When you’re the most down and out, you’ve got a few options to pay the rent: aside from ditching the single life, or declaring the 20-something equivalent of bankruptcy and moving in with the parents, you could take a route that’s been returning to prominence recently: squatting in those myriad half-finished condos lining Williamsburg and elsewhere. Hm, actually that does sound like a better (though not exactly legal) alternative to moving back to Jersey. But how do you go from traditionally homed rent payer to aspiring gutter punk? There’s a class for that: a “Squat the Condos” class April 10, described as “a practical workshop on squatting and direct action that will take us all from curious dilettante to eager amateur.” But do you really need a class in this? Teacher Christopher Robbins fills us in.
Robbins, who describes his work as being at the cusp of art and community development, built his own hut out of mud and sticks and lived in it while part of the Peace Corps in West Africa and spoke at a United Nations conference about his cross-cultural digital arts and education work in the South Pacific, among many other accolades.
Robbins tells us he’s offering the class — titled “SQUAT THE CONDOS! How to be a counter-culture dilettante” — more as an instigator than a pro. So what does it take to be a successful squatter anyway? [UPDATE: Looks like he's on to something: the class was listed as full this morning].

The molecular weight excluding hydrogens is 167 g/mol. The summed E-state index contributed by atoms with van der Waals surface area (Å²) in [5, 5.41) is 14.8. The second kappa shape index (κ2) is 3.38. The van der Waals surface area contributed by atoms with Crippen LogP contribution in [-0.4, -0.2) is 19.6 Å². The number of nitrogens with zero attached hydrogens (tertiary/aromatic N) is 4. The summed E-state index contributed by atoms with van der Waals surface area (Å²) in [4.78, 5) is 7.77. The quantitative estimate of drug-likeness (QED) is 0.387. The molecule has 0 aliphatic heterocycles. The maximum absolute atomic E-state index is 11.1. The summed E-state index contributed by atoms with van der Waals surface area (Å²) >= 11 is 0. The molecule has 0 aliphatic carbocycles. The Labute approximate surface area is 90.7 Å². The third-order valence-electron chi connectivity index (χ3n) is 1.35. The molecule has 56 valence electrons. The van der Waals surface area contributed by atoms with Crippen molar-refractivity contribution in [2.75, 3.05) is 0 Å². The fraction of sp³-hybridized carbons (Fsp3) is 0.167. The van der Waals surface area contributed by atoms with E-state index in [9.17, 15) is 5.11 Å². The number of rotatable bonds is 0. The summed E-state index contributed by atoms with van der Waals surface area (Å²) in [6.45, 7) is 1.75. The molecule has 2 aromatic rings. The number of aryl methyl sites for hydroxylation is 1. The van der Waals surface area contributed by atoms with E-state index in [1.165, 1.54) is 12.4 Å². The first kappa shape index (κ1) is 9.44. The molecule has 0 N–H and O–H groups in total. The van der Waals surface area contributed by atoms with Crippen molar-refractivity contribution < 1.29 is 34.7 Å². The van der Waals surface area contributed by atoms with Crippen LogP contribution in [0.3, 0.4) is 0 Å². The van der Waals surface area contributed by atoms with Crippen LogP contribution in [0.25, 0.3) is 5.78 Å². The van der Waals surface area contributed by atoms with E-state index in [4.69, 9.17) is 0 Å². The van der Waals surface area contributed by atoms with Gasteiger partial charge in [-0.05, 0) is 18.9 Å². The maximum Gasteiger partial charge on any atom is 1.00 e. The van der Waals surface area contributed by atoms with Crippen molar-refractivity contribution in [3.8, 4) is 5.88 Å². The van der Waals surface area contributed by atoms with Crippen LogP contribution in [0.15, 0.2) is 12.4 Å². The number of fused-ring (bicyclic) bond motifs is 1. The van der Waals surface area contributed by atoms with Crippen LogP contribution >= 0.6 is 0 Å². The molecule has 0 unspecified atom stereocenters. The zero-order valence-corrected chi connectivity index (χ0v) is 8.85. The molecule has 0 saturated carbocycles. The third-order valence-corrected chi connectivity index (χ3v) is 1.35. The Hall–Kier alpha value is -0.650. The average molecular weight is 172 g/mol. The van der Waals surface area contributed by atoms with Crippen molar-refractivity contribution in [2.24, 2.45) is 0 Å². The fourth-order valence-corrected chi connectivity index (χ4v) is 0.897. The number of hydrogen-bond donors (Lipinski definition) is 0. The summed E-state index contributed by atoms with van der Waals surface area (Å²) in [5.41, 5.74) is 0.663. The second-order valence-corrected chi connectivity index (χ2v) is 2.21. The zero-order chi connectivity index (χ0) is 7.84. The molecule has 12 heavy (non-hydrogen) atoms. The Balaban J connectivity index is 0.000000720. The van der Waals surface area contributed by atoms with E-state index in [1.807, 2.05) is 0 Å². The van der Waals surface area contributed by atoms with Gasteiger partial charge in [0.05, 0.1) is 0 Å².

“There are number of things to do to establish a presence (start to get mail sent to you at the address, get utilities hooked up in your name, etc),” he says. But Robbins says to keep in mind the class is also about cultivating a renewed counter-culture movement.
“It’s all about running with the basic essentials and learning by doing, together,” he says. “Realistically, I see the class as a way to get some NPR gang into direct action — channel some Abbie Hoffman into 2011.”
Classes at the LES-based Trade School, a pop-up education center, run through April 17 and work on a nominal barter system from students (Robbins listed things like apples as potential payment from his students).
So how about it: would you ever take a class in squatting, or would you just wing it with a cardboard sign and a prayer? Has squatting ever been in the realm of possibility for you?